Submit your Fafsa Array Early to Increase your Chance of Receiving Federal Student Loans

by Jeff Mictabor - Date: 2006-12-27 - Word Count: 595 Share This!

NextStudent, the Phoenix-based premier education funding company, recommends that you submit your Free Application for Federal Student Aid (FAFSA), as close to Jan. 1 as possible because, although official deadlines for submitting the FAFSA vary from state to state, disbursement of federal aid is limited and awarded on a first-come first-serve basis. Students and parents should find time before the new year to collect all the information they need to complete the FAFSA so they can be prepared to submit as soon as possible and increase their chance of receiving need-based federal student loans.

The Application Process Made Easier

Students should visit to get tools that will help them complete the FAFSA, including the pre-application work sheet. Although not part of the official application, this work sheet helps students and parents gather all the information they need to complete their application online (and offline, for that matter), including Social Security numbers, driver’s license numbers, W-2s and Federal Income Tax Returns.

If families have not filed their 2006 tax returns by Jan. 1, they can estimate their income as accurately as possible and then make corrections to their application at a later date by going to


Online Advantages

The U.S. Department of Education recommends that students fill out and submit their FAFSA online. Results are received faster than submitting by mail, and the Web version automatically checks the application for errors before submitting, which decreases the chance that it will be rejected due to missing or incomplete information.

When submitting the FAFSA online, the Department of Education requires that the application be signed electronically. Students must apply for a PIN (Personal Identification Number) that serves as the electronic signature. To receive a PIN, users can go to 

Federal Aid Confirmation

Several weeks after a student submits the FAFSA online, that student and the colleges indicated on his or her FAFSA will receive a Student Aid Report (SAR) from the Department of Education. Colleges use that report to determine a student’s financial aid eligibility. It is important for the student to double check the SAR to make sure there are no errors. If there are errors, changes can be made online by going to the corrections link mentioned above.

After a student finds out the types of federal student loans for which he or she qualifies, it then is a good time to look into applying for Stafford Loans, PLUS Loans or Graduate PLUS Loans.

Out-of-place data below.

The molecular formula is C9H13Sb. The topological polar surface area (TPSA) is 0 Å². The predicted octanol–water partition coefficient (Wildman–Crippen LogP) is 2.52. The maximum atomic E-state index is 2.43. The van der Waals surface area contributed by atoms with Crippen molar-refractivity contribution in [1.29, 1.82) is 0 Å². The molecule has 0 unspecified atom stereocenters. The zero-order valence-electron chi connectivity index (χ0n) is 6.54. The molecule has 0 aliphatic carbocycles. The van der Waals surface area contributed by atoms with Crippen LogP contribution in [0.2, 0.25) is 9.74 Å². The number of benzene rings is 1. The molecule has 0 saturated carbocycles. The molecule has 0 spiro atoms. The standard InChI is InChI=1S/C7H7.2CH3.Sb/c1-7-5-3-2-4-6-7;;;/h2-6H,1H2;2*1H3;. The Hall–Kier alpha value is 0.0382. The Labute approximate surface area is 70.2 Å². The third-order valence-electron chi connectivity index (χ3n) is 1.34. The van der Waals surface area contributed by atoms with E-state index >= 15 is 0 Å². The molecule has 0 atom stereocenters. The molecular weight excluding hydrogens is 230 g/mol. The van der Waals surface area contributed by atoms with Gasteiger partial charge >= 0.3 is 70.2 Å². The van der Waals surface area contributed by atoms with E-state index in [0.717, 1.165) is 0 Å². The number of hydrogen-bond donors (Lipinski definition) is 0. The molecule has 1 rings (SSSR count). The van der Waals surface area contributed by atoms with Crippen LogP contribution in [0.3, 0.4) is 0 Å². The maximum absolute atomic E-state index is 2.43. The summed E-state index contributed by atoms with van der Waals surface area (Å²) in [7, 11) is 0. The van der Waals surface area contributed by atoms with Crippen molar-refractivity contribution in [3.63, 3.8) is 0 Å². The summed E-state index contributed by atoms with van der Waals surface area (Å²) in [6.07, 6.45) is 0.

NextStudent’s Federal College Student Loan Programs

NextStudent is a federal lender that can help students and their parents secure student loans for college. Almost every student qualifies for an unsubsidized Stafford loan. It is easy to apply for NextStudent Stafford Student Loans because there are no credit checks, payments are delayed until after graduation, and the interest rate is a low 6.8 percent. 

Other incentives offered by NextStudent include: 3 percent cash rebate on the remaining principal balance after 30 consecutive months of on-time payments when repaying using Auto-Debit, .375 percent interest rate reduction for using Auto-Debit for repayment, and a 2 percent upfront cash rebate.

It is important for students to submit a FAFSA because not all federal aid programs are need-based. When students submit early they put themselves in line to obtain the federal student loans to help pay for their higher education, and NextStudent is there to help with an array of federal student loan benefits and incentives.


NextStudent believes that getting an education is the best investment you can make, and it is dedicated to helping you pursue your education dreams by making college funding simple. Learn more about student loans at

Related Tags: student loans, student loan consolidation, student debt consolidation, federal student loans, federal student loan, federal loan consolidation, student loan information, educational financing, educational loans, college funding, federal direct loans

Jeff Mictabor is an enthusiast on the topic of student loan issues in the news. He has been writing for the past 10 years for a variety of education publications. He now offers his writing services on a freelance basis.

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